Charles Hodge disagrees with John Calvin on putting faith before confession. For him, the two requisites for salvation mentioned in this verse – confession and faith, are stated in their natural order. First, our outer “confession” is the evidence of our inner “faith.” The Apostle Peter puts them in the same order by telling his readers to “confirm their calling and election.”18 Since calling is placed before election, then “calling” is the evidence of “election.” To make this clearer, let’s look at the thing to be confessed or confirmed. It is that Jesus Christ is Lord.19
That openly recognizes His authority to the full extent in which He is Lord. It also acknowledges that He is exalted above all principalities and powers.20 Even angels are subject to His authority.21 Furthermore, all power in heaven and earth are committed to Him because He is Lord.22 This confession, therefore, includes in it an acknowledgment of Christ’s universal sovereignty, and a sincere recognition of His authority over us. So to confess Christ as Lord is to acknowledge faith in Him as the Messiah. This is how God sees Him and as a result made Him our Mediator. So it is clear that faith is necessary in such a confession.23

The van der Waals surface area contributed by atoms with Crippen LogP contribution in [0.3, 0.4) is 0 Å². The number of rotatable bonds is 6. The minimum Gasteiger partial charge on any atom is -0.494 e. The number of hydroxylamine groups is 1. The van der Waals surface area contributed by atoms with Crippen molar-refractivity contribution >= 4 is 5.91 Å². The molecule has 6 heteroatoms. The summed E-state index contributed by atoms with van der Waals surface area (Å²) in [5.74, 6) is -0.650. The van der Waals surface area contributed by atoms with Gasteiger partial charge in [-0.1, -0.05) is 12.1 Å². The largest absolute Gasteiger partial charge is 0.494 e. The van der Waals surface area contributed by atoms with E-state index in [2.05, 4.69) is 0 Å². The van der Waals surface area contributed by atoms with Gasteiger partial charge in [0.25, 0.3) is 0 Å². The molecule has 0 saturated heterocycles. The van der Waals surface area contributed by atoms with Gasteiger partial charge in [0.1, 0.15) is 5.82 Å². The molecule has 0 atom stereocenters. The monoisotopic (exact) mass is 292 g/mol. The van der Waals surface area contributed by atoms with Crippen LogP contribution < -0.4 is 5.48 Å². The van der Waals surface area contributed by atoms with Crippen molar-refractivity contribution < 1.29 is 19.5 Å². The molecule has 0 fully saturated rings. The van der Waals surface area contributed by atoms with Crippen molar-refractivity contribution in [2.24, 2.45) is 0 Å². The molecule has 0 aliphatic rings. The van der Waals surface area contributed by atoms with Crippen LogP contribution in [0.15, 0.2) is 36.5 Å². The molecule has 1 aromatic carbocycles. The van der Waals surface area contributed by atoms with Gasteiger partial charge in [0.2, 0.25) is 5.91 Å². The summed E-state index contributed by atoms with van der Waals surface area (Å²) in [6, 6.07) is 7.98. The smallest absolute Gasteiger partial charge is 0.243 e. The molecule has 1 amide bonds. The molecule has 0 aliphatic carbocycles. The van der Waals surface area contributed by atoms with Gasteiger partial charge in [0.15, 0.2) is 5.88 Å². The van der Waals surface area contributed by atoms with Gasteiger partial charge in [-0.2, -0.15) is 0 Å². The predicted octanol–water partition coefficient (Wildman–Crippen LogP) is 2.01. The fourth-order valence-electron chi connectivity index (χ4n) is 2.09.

1 John 6:68-69
2 1 Corinthians 15:14-18
3 1 Peter 1:20-21
4 Augustine: Sermons for the Recent Converts, Homily 214.1
5 Pelagius: On Romans, op. cit., loc. cit.
6 The Fathers of the Church: by Mike Aquilina, 1999, p. 46
7 1 Corinthians 15:3-5
8 Acts of the Apostles 8:37
9 The Fathers of the Church: ibid. p. 47, Catechism of the Catholic Church (n. 186): St. Cyril of Jerusalem, Catech. Illum. 5, 12: pp. 33, 521-524
10 Martin Luther: On Romans, op. cit., loc. cit., p.147
11 1 Corinthians 15:17
12 John Calvin: On Romans, op. cit., loc. cit.
13 John Bengel: On Romans, op. cit., loc. cit., p.325
14 See Matthew 7:23; Titus 1:16; 3:14; Romans 1:22; 1 Timothy 2:10; 6:12-13, 21; Hebrews 3:1, etc.
15 David S. Lovi. The Power of God: A Jonathan Edwards Commentary on the Book of Romans (p. 235).
16 Albert Barnes: On Romans, op. cit., loc. cit.
17 Robert Haldane; On Romans, op. cit., loc. cit., pp. 506-507
18 2 Peter 1:10
19 Philippians 2:11
20 Ephesians 1:21
21 1 Peter 3:22
22 Matthew 28:18
23 Charles Hodge: On Romans, op. cit., loc. cit., p. 529